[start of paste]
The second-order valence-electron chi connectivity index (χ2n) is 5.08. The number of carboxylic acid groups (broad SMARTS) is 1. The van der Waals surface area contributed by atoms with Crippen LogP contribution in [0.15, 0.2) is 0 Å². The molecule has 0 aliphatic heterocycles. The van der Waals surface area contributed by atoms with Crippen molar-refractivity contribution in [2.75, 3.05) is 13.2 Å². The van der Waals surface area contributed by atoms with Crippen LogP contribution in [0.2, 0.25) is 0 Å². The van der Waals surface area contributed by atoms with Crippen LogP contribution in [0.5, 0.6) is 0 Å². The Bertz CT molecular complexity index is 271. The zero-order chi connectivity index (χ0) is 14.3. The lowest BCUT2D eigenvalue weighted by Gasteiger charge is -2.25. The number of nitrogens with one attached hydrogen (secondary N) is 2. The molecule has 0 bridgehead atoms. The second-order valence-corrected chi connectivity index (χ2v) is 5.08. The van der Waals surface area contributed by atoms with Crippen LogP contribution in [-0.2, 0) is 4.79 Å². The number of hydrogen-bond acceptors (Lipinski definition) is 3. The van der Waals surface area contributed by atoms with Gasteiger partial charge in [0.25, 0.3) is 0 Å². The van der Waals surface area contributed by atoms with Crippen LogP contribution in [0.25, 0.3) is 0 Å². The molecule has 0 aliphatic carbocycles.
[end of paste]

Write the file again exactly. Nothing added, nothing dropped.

The second-order valence-electron chi connectivity index (χ2n) is 5.08. The number of carboxylic acid groups (broad SMARTS) is 1. The van der Waals surface area contributed by atoms with Crippen LogP contribution in [0.15, 0.2) is 0 Å². The molecule has 0 aliphatic heterocycles. The van der Waals surface area contributed by atoms with Crippen molar-refractivity contribution in [2.75, 3.05) is 13.2 Å². The van der Waals surface area contributed by atoms with Crippen LogP contribution in [0.2, 0.25) is 0 Å². The van der Waals surface area contributed by atoms with Crippen LogP contribution in [0.5, 0.6) is 0 Å². The Bertz CT molecular complexity index is 271. The zero-order chi connectivity index (χ0) is 14.3. The lowest BCUT2D eigenvalue weighted by Gasteiger charge is -2.25. The number of nitrogens with one attached hydrogen (secondary N) is 2. The molecule has 0 bridgehead atoms. The second-order valence-corrected chi connectivity index (χ2v) is 5.08. The van der Waals surface area contributed by atoms with Crippen LogP contribution in [-0.2, 0) is 4.79 Å². The number of hydrogen-bond acceptors (Lipinski definition) is 3. The van der Waals surface area contributed by atoms with Gasteiger partial charge in [0.25, 0.3) is 0 Å². The van der Waals surface area contributed by atoms with Crippen LogP contribution in [0.25, 0.3) is 0 Å². The molecule has 0 aliphatic carbocycles.